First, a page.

Execution. Execution. Execution.

I’m anxiously awaiting the new Netflix documentary,Fyre, premiering on January 18th.  By now most of us are aware of the Fyre Festival fiasco, although I’m super curious to learn more details about how this concert “experience” for the super-rich twenty something jet set crowd went so wrong.  

 While I fully expect the documentary to fill in some juicy details, I had the opportunity to see their event strategy deck back when it was still making the sponsorship rounds, and it wasn’t half bad.  It’s not hard for me to imagine how a bunch of rich, accomplished 20 and 30 year old entrepreneurs bought the concept.  Without knowing a single thing about the organization or what went wrong with the event (yet), I’m guessing the failure was all about execution.  Which leads me to today’s hack:

 A mediocre strategy executed flawlessly will beat an excellent strategy executed poorly EVERY SINGLE TIME. 

 Execution.  It’s a “secret sauce” kind of thing that you must get good at early on if you hope to develop a long and successful career.  You’ve surely heard this idea before – it’s not new, and it’s not rocket science.  But this last weekend’s Fyre Festival fiasco proves once again that this hack is one of those lessons that are simple, but not easy.  So, how do you get good at execution?

1.    Be ruthlessly realistic with yourself and your team about what you are planning and how it will be implemented.  What are the core requirements of your idea? You must be 100% certain you can obtain, provide and deliver every single one of them.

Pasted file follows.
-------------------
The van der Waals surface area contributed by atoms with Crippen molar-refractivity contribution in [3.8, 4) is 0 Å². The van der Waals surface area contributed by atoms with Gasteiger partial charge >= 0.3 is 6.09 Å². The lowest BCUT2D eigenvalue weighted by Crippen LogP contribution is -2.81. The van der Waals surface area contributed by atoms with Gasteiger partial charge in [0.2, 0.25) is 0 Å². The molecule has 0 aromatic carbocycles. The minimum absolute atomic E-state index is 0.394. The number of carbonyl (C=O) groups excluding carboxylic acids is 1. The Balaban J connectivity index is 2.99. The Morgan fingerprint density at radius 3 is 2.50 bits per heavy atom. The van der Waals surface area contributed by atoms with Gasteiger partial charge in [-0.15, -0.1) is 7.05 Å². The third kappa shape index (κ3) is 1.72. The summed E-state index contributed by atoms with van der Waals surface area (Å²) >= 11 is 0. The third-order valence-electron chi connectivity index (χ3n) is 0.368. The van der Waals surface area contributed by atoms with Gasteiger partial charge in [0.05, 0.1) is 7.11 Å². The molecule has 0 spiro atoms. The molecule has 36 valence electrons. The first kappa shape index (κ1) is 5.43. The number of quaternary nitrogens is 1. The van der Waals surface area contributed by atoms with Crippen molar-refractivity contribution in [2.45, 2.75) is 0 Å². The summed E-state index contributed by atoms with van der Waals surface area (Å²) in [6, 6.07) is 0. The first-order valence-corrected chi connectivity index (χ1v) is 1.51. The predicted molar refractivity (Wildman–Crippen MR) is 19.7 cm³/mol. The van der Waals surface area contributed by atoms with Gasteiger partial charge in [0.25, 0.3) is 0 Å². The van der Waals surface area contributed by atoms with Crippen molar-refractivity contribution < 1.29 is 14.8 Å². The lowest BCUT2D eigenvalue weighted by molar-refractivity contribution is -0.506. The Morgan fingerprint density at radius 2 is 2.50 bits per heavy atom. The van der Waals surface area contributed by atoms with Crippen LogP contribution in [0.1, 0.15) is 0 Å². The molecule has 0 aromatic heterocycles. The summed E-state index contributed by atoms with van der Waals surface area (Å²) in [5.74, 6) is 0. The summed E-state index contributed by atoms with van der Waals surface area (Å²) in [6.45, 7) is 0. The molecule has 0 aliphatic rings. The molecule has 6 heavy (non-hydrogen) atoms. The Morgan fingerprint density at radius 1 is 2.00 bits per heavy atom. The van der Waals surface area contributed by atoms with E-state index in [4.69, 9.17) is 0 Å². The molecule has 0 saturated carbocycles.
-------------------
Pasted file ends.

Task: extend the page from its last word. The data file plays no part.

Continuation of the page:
2.    What is the customer experience associated with your idea?  I don’t care if it’s software, finance, fashion, or a music festival, you must think through EGGSactly how the end user will be experiencing what it is you’re developing. Ideally, you mock up what you’re planning through a prototype, dry run, beta test, etc.  It’s amazing what you learn (and identify what you’ve forgotten) when you go through this exercise.  You may not be able to fix everything (because perfection is the enemy or progress, but that’s another hack for another time) but you CAN make sure that the core requirements of the customer experience are met. 

3.    If it’s not ready, don’t do it.  While we are all under pressure to deliver on the deadlines we’re given, (and it can be scary to tell your boss that the assignment may be late), there is a much steeper price associated with launching something that’s not ready vs. missing or re-scheduling a launch date.

 The best part of executing flawlessly is you start to understand what it takes to win. Today, we place a high premium on innovation and creativity – both of which can be very difficult to produce. But flawless execution is a skill that anyone can quickly learn, and one that can contribute immediately to your (and your next music festival’s) success.  

I hope this helped, now go get shit done.

Bossy Skirt

Jenny HoladayComment